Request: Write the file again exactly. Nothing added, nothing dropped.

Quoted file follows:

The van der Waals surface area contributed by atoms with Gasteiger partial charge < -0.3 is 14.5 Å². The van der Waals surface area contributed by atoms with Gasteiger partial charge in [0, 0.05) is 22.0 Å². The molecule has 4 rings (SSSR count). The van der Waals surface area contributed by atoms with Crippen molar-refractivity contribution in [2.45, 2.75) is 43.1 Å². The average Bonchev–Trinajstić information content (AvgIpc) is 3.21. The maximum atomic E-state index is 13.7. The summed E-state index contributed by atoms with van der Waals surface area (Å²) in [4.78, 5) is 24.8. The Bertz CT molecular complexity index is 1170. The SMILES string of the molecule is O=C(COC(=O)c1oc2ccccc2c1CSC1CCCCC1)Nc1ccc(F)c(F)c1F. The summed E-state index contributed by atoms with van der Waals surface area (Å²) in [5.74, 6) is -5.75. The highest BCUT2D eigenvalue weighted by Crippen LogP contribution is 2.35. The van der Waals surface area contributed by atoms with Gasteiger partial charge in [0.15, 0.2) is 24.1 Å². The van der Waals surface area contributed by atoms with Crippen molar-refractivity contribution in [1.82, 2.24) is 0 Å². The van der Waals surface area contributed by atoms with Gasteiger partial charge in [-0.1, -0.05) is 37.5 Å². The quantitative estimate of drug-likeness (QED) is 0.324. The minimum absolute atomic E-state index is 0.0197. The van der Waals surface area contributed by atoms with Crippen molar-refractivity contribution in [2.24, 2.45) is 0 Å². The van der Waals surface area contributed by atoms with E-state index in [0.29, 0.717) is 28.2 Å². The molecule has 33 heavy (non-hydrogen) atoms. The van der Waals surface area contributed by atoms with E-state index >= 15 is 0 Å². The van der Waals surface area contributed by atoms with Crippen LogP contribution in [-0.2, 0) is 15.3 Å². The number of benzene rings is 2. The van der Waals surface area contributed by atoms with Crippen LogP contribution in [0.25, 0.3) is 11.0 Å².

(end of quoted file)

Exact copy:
The van der Waals surface area contributed by atoms with Gasteiger partial charge < -0.3 is 14.5 Å². The van der Waals surface area contributed by atoms with Gasteiger partial charge in [0, 0.05) is 22.0 Å². The molecule has 4 rings (SSSR count). The van der Waals surface area contributed by atoms with Crippen molar-refractivity contribution in [2.45, 2.75) is 43.1 Å². The average Bonchev–Trinajstić information content (AvgIpc) is 3.21. The maximum atomic E-state index is 13.7. The summed E-state index contributed by atoms with van der Waals surface area (Å²) in [4.78, 5) is 24.8. The Bertz CT molecular complexity index is 1170. The SMILES string of the molecule is O=C(COC(=O)c1oc2ccccc2c1CSC1CCCCC1)Nc1ccc(F)c(F)c1F. The summed E-state index contributed by atoms with van der Waals surface area (Å²) in [5.74, 6) is -5.75. The highest BCUT2D eigenvalue weighted by Crippen LogP contribution is 2.35. The van der Waals surface area contributed by atoms with Gasteiger partial charge in [0.15, 0.2) is 24.1 Å². The van der Waals surface area contributed by atoms with Crippen molar-refractivity contribution in [1.82, 2.24) is 0 Å². The van der Waals surface area contributed by atoms with Gasteiger partial charge in [-0.1, -0.05) is 37.5 Å². The quantitative estimate of drug-likeness (QED) is 0.324. The minimum absolute atomic E-state index is 0.0197. The van der Waals surface area contributed by atoms with Crippen molar-refractivity contribution in [2.24, 2.45) is 0 Å². The van der Waals surface area contributed by atoms with E-state index in [0.29, 0.717) is 28.2 Å². The molecule has 33 heavy (non-hydrogen) atoms. The van der Waals surface area contributed by atoms with E-state index >= 15 is 0 Å². The van der Waals surface area contributed by atoms with Crippen LogP contribution in [-0.2, 0) is 15.3 Å². The number of benzene rings is 2. The van der Waals surface area contributed by atoms with Crippen LogP contribution in [0.25, 0.3) is 11.0 Å².